All I can say is that I am truly blessed to have been able to go on this trail in the Kruger National Park, and recommend this activity to anyone who loves the bush. It was undeniably one of the most personally profound trips for me.
The camp is based in the north of the KNP, and you enter through the Punda Maria Gate, and then collected from the Punda Maria base camp. We were picked up by our guides, Christopher and David with big smiles and a good welcome. We were safely driven through to the Nyalaland Base Camp – even though we just had to stop to see the elephants and other fauna that allowed us to see them along the way!
Base camp is very basic – there is no electricity or even solar power (heaven on earth is you want to get away from any technological device) – there are toilets and showers however and very comfy little huts with single beds, a hanger for your clothes and plenty or warm bedding for cold winter nights. Each morning you are woken by a guide, and a steaming bowl of water is placed outside your door to refresh yourself, before grabbing coffee and rusks and then setting off as the sun comes up to the starting point of your walk each day.
Food is homely and cooked by your own “chef”, and we were treated to Winston, whose father was also a “chef” in camp. He cooks on fires and gas and delivers all sorts of yummy dishes – his barbeque chicken was just the best ever (I had 2 pieces!) Each day your day pack had been packed with trail food from fresh fruit to cheese and biscuits. Coffee/Tea was always available with a kettle constantly on the boil. At this point I must mention the converted wheelbarrow that is brought to the lapa for each meal (look at the pics!)
Each day you are taken to a starting point and from there you walk for miles learning about the bush at ground level. As a South African, I have had many opportunities to be in the bush – but nothing can ever live up to the excitement of being at ground level. Firstly, there is the “danger” of being in the same vicinity of large wild animals, and secondly you get to see the small things and REALLY learn about the bush and how it all ties in together in the most wonderful ecosystem. Christopher and David were exceptional trackers as well as avid bird lovers. They would call back to birds, and could identify them in flight or in distant trees. They tracked a lion with us the one day, showing us how the animal had gone this way and that, taken a break here, paused there and eventually got to the river and must have traversed to the other side. We learnt about the Small 5, about baobabs (and how they get sunburnt!) to the nesting habits of birds, and differentiating dung/scat. Note: your guides carry guns and are experienced shooters and trackers, and if you keep to their rules, you will have no problem at all in the bush if faced with something a little larger than yourself!!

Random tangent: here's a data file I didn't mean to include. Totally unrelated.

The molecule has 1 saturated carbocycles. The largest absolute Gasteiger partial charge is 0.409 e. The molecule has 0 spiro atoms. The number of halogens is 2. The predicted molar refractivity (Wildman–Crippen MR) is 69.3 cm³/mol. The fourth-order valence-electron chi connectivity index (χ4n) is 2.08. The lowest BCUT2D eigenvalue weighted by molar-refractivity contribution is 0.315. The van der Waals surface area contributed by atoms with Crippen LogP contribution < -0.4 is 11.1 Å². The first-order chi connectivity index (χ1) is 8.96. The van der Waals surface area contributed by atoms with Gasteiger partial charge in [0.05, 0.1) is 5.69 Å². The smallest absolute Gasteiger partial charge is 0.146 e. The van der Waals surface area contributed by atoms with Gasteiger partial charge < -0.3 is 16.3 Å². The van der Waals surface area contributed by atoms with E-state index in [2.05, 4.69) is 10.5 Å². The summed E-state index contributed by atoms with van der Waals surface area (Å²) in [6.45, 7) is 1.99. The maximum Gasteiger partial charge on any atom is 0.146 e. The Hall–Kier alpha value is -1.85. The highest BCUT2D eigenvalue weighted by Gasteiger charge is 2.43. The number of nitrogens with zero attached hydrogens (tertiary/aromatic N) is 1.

We climbed mountains and were treated to spectacular views of the Luvuvhu Gorge and surrounding Limpopo. We saw an “elephant graveyard”, fossils and archaeological sites. Every step of the way gave up some interesting fact about the bush, beautiful flora, peace and tranquillity.
After sun-downers somewhere in the 54000H of land, by a river, on a log, on a rock, we were engaged in lively discussions around the fire, continually learning more about the bush and the people who live in it, before eventually our eyes would droop, and it was time for bed (if you weren’t pleasantly kept awake by roaring lions or barking leopards, or perhaps the fighting buffalo on the other side of the fence).
I could write forever about this trip. All I can say further is that you MUST experience this for yourself. It will be an experience of a lifetime.
Some notes: this is not for physically disabled people. You will need to be fit and able. Bring all your own extra drinks, as you cannot drink the water here. You will have no access to the outside world for 3 nights and 2 days. The bush requires respect, and it is vital that you obey all the rules and follow your guides as stated and requested. Take few clothes (there is no need for dressing up!) and very comfortable walking shoes, and LOTS of suntan lotion (the African sun can be harsh). Lastly, enjoy every minute, learn as much as you can and ask every question that passes through your head!
This review is the subjective opinion of a TripAdvisor member and not of TripAdvisor LLC.